I would like to give my opinion on the trait of Humility. This quality has been overvalued in India as far as my experience goes. As far as I have been able to make out the reasons why humility is valued here are as under:
- India is a feudal society and is a land of brutal injustice. People who have too high an opinion of themselves are regarded as potential troublemakers who will incite others to speak out and protest.
- India is authoritarian and elders are meant to be respected. Not doing so leads to unpleasant consequences as far as family life and career is concerned. If you are a youngster then this paragraph may be very important to you. Take the advice of Confucius who said:
“At home, a young man should be a good son, when outside he should treat others like his brothers, his behaviour should be one of trustworthy and proper, and should love the multitude at large and keep himself close to people of benevolence and morality. If after all these activities, he has any energy to spare, he should read widely to stay cultivated.”
This is as far as maintaining appearances for worldly purposes is concerned. As far as whether humility is really desirable, I was influenced when I was young by the following passage from Bertrand Russell’s book, The Conquest of Happiness:
Unnecessary modesty has a great deal to do with envy. Modesty is considered a virtue, but for my part I am very doubtful whether, in its more extreme forms, it deserves to be so regarded. Modest people need a great deal of reassuring, and often do not dare to attempt tasks which they are quite capable of performing. Modest people believe themselves to be outshone by those with whom they habitually associate. They are therefore particularly prone to envy, and, through envy, to unhappiness and ill will.
For my part, I think there is much to be said for bringing up a boy to think himself a fine fellow. I do not believe that any peacock envies another peacock his tail, because every peacock is persuaded that his own tail is the finest in the world. The consequence of this is that peacocks are peaceable birds. Imagine how unhappy the life of a peacock would be if he had been taught that it is wicked to have a good opinion of oneself. Whenever he saw another peacock spreading out his tail, he would say to himself:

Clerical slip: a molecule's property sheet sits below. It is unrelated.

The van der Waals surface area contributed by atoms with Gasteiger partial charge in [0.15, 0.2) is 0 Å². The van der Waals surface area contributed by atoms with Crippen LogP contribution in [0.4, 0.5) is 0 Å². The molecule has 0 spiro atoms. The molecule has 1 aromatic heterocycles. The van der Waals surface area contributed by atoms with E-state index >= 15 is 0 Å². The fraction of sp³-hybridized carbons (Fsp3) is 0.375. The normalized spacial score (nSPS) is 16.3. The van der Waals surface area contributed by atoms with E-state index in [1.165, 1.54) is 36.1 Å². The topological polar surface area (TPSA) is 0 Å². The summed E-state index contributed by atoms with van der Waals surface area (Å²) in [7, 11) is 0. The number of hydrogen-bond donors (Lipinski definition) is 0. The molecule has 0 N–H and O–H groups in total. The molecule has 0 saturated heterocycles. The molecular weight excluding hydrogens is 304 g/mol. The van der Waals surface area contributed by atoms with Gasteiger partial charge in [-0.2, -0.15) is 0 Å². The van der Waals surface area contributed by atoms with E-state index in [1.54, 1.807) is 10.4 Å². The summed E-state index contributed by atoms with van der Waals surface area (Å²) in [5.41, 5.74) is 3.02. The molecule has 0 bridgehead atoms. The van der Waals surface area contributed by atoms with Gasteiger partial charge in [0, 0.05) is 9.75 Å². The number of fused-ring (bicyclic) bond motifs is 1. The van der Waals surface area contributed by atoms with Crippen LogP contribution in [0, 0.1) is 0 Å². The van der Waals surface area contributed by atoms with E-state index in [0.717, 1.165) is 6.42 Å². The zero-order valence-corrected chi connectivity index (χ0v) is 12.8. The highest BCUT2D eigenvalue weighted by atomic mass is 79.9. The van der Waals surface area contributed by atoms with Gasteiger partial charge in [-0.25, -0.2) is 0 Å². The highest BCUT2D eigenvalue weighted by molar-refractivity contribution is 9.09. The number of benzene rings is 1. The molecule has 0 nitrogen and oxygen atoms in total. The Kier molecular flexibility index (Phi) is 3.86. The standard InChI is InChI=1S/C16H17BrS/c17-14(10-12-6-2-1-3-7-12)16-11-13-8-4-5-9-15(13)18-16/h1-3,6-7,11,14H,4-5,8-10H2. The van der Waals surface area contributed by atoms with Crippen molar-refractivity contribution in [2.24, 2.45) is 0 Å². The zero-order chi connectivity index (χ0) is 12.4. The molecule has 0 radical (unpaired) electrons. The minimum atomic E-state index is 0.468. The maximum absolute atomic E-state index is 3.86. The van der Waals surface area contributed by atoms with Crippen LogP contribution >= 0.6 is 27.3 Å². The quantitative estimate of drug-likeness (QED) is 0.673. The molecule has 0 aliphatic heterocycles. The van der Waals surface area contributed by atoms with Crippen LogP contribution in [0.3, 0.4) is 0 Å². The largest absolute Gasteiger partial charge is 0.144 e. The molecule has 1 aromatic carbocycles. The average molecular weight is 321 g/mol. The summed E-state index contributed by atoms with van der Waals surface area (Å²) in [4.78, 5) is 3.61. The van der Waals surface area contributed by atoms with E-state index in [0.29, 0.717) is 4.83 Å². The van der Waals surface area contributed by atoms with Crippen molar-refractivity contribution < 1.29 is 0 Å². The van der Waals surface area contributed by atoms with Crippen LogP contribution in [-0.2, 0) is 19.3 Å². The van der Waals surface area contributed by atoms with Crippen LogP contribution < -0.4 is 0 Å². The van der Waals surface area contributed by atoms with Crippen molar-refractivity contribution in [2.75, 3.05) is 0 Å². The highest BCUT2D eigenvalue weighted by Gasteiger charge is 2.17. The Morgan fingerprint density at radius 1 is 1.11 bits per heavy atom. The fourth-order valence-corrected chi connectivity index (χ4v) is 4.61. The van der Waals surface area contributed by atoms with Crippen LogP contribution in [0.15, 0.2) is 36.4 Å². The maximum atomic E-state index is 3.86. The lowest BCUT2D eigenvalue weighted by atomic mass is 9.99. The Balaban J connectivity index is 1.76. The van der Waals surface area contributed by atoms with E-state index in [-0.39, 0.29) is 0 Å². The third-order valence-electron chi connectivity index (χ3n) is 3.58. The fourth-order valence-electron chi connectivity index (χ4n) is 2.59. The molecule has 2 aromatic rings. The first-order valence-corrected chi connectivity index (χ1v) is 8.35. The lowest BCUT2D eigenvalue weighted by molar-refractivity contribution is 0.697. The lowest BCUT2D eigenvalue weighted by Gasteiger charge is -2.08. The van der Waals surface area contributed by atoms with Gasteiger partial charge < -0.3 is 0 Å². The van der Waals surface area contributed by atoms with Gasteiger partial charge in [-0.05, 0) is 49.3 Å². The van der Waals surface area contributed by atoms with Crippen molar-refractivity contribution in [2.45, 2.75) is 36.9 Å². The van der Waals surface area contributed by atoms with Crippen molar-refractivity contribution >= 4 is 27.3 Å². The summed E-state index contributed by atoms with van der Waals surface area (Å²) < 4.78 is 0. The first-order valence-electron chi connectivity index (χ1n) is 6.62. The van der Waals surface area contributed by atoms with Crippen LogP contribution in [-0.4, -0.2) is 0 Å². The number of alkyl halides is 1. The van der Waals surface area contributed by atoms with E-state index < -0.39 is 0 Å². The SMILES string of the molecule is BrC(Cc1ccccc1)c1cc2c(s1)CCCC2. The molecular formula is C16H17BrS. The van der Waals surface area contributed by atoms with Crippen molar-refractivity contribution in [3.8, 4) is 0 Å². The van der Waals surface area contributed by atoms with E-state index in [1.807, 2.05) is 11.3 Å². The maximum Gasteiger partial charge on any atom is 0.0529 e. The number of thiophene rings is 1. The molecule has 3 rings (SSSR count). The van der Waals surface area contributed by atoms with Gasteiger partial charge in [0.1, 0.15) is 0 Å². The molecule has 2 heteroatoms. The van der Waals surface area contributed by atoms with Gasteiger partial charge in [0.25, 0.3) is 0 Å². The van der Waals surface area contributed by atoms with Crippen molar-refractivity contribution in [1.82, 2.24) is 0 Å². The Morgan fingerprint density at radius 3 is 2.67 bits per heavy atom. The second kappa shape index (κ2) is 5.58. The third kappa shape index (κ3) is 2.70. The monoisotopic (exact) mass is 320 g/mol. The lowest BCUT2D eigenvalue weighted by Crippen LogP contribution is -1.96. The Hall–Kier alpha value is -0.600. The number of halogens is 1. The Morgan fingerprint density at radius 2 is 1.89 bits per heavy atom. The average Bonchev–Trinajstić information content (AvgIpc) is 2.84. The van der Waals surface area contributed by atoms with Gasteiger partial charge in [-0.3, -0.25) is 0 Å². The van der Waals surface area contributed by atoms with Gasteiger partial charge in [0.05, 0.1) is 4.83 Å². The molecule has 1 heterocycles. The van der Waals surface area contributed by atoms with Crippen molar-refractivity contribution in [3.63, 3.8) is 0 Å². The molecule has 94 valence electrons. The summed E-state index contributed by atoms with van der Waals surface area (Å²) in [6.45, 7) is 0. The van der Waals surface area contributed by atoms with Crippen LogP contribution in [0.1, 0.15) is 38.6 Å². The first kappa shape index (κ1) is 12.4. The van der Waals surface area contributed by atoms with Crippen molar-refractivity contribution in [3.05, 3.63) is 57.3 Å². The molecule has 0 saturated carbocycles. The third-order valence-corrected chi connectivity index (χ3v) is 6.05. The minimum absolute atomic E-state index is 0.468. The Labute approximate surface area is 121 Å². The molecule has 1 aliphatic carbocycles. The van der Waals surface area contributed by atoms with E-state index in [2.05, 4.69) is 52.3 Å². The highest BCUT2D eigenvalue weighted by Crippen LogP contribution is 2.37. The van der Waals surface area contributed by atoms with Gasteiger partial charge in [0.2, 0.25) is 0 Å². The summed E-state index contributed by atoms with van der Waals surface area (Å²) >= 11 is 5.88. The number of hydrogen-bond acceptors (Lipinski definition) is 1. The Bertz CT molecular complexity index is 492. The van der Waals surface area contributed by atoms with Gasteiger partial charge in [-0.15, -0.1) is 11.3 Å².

‘I must not imagine that my tail is better than that, for that would be conceited, but oh, how I wish it were! That odious bird is so convinced of his own magnificence! Shall I pull out some of his feathers? And then perhaps I need no longer fear comparison with him.’
Or perhaps he would lay a trap for him, and prove that he was a wicked peacock who had been guilty of unpeacocky behaviour, and he would denounce him to the assembly of the leaders. Gradually he would establish the principle that peacocks with specially fine tails are almost always wicked, and that the wise ruler in the peacock kingdom would seek out the humble bird with only a few draggled tail feathers. Having got this principle accepted, he would get all the finest birds put to death, and in the end a really splendid tail will become only a dim memory of the past. Such is the victory of envy masquerading as morality. But where every peacock thinks himself more splendid than any of the others, there is no need for all this repression. Each peacock expects to win the first prize in the competition, and each, because he values his own peahen, believes that he has done so.
(Sourced from: https://russell-j.com/beginner/COH-TEXT.HTM )
At the same time humility is very important if you are interested in spirituality and want to seek God. The Sufi poet Rumi spoke eloquently about the need for humility. Otherwise you are controlled by your ego and a very large part of spiritual progress depends on whether you are free of the ego or not.
Bertrand Russell was of course a hedonist and did not believe in God or religion. According to Rumi the world is an illusion and only God is real. So if you have two people talking at cross purposes here it is because of the difference in their world views.
I’ll end here. Please comment on this blog. Feedback from my readers keeps me going.